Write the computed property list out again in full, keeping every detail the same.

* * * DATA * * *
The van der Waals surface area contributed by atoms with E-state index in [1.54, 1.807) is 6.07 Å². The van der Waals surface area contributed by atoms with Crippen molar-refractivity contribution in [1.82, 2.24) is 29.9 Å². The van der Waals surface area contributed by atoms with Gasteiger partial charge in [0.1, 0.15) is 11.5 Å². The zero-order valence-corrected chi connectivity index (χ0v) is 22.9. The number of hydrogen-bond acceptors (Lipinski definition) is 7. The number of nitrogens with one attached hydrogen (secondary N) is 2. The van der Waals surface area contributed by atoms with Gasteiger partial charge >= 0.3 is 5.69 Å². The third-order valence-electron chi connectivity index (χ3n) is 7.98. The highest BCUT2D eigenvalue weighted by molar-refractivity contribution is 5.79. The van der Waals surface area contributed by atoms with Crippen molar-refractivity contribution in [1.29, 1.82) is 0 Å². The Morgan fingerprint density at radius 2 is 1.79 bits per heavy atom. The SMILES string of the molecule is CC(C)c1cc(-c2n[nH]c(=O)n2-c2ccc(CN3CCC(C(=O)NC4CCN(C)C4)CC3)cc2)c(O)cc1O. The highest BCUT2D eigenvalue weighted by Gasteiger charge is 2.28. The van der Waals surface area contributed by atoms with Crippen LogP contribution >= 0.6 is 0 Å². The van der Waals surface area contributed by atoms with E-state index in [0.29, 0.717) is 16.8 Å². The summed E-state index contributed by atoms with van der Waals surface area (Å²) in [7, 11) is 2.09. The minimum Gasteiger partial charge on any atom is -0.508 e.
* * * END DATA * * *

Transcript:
The van der Waals surface area contributed by atoms with E-state index in [1.54, 1.807) is 6.07 Å². The van der Waals surface area contributed by atoms with Crippen molar-refractivity contribution in [1.82, 2.24) is 29.9 Å². The van der Waals surface area contributed by atoms with Gasteiger partial charge in [0.1, 0.15) is 11.5 Å². The zero-order valence-corrected chi connectivity index (χ0v) is 22.9. The number of hydrogen-bond acceptors (Lipinski definition) is 7. The number of nitrogens with one attached hydrogen (secondary N) is 2. The van der Waals surface area contributed by atoms with Gasteiger partial charge >= 0.3 is 5.69 Å². The third-order valence-electron chi connectivity index (χ3n) is 7.98. The highest BCUT2D eigenvalue weighted by molar-refractivity contribution is 5.79. The van der Waals surface area contributed by atoms with Crippen molar-refractivity contribution in [1.29, 1.82) is 0 Å². The Morgan fingerprint density at radius 2 is 1.79 bits per heavy atom. The SMILES string of the molecule is CC(C)c1cc(-c2n[nH]c(=O)n2-c2ccc(CN3CCC(C(=O)NC4CCN(C)C4)CC3)cc2)c(O)cc1O. The highest BCUT2D eigenvalue weighted by Gasteiger charge is 2.28. The van der Waals surface area contributed by atoms with Crippen LogP contribution >= 0.6 is 0 Å². The van der Waals surface area contributed by atoms with E-state index in [0.29, 0.717) is 16.8 Å². The summed E-state index contributed by atoms with van der Waals surface area (Å²) in [7, 11) is 2.09. The minimum Gasteiger partial charge on any atom is -0.508 e.